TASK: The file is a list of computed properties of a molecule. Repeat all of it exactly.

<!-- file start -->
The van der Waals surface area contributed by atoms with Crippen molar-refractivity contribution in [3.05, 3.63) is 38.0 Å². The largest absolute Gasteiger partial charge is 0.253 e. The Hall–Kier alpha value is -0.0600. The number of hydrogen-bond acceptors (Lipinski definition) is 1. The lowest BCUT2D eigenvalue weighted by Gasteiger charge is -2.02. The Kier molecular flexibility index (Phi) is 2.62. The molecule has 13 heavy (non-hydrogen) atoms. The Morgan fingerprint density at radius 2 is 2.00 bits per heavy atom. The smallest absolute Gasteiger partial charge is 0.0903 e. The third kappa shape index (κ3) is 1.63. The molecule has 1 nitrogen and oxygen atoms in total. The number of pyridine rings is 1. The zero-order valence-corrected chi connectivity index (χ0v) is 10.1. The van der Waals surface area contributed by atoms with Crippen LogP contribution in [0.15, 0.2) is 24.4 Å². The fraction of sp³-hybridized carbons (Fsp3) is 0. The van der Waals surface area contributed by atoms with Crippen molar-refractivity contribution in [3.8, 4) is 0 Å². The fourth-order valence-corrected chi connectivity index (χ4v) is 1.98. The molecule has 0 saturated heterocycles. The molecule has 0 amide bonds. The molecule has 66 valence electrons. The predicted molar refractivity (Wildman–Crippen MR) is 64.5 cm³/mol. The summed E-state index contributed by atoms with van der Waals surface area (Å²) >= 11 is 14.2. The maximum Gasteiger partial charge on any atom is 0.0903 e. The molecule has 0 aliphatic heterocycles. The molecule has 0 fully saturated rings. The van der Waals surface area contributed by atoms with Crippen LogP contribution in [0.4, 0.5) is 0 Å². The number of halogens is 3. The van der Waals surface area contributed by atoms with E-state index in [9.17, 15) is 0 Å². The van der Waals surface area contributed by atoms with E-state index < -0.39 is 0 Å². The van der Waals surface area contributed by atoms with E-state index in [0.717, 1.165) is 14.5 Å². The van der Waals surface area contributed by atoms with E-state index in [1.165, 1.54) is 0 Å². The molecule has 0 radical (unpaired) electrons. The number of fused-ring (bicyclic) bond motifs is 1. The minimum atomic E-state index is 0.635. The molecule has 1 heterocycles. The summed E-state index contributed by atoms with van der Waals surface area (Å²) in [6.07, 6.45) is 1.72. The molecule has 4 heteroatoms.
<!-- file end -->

The van der Waals surface area contributed by atoms with Crippen molar-refractivity contribution in [3.05, 3.63) is 38.0 Å². The largest absolute Gasteiger partial charge is 0.253 e. The Hall–Kier alpha value is -0.0600. The number of hydrogen-bond acceptors (Lipinski definition) is 1. The lowest BCUT2D eigenvalue weighted by Gasteiger charge is -2.02. The Kier molecular flexibility index (Phi) is 2.62. The molecule has 13 heavy (non-hydrogen) atoms. The Morgan fingerprint density at radius 2 is 2.00 bits per heavy atom. The smallest absolute Gasteiger partial charge is 0.0903 e. The third kappa shape index (κ3) is 1.63. The molecule has 1 nitrogen and oxygen atoms in total. The number of pyridine rings is 1. The zero-order valence-corrected chi connectivity index (χ0v) is 10.1. The van der Waals surface area contributed by atoms with Crippen LogP contribution in [0.15, 0.2) is 24.4 Å². The fraction of sp³-hybridized carbons (Fsp3) is 0. The van der Waals surface area contributed by atoms with Crippen molar-refractivity contribution in [3.8, 4) is 0 Å². The fourth-order valence-corrected chi connectivity index (χ4v) is 1.98. The molecule has 0 saturated heterocycles. The molecule has 0 amide bonds. The molecule has 66 valence electrons. The predicted molar refractivity (Wildman–Crippen MR) is 64.5 cm³/mol. The summed E-state index contributed by atoms with van der Waals surface area (Å²) >= 11 is 14.2. The maximum Gasteiger partial charge on any atom is 0.0903 e. The molecule has 0 aliphatic heterocycles. The molecule has 0 fully saturated rings. The van der Waals surface area contributed by atoms with Crippen LogP contribution in [0.4, 0.5) is 0 Å². The number of halogens is 3. The van der Waals surface area contributed by atoms with E-state index in [9.17, 15) is 0 Å². The van der Waals surface area contributed by atoms with E-state index < -0.39 is 0 Å². The van der Waals surface area contributed by atoms with E-state index in [0.717, 1.165) is 14.5 Å². The van der Waals surface area contributed by atoms with E-state index in [1.165, 1.54) is 0 Å². The molecule has 0 radical (unpaired) electrons. The number of fused-ring (bicyclic) bond motifs is 1. The minimum atomic E-state index is 0.635. The molecule has 1 heterocycles. The summed E-state index contributed by atoms with van der Waals surface area (Å²) in [6.07, 6.45) is 1.72. The molecule has 4 heteroatoms.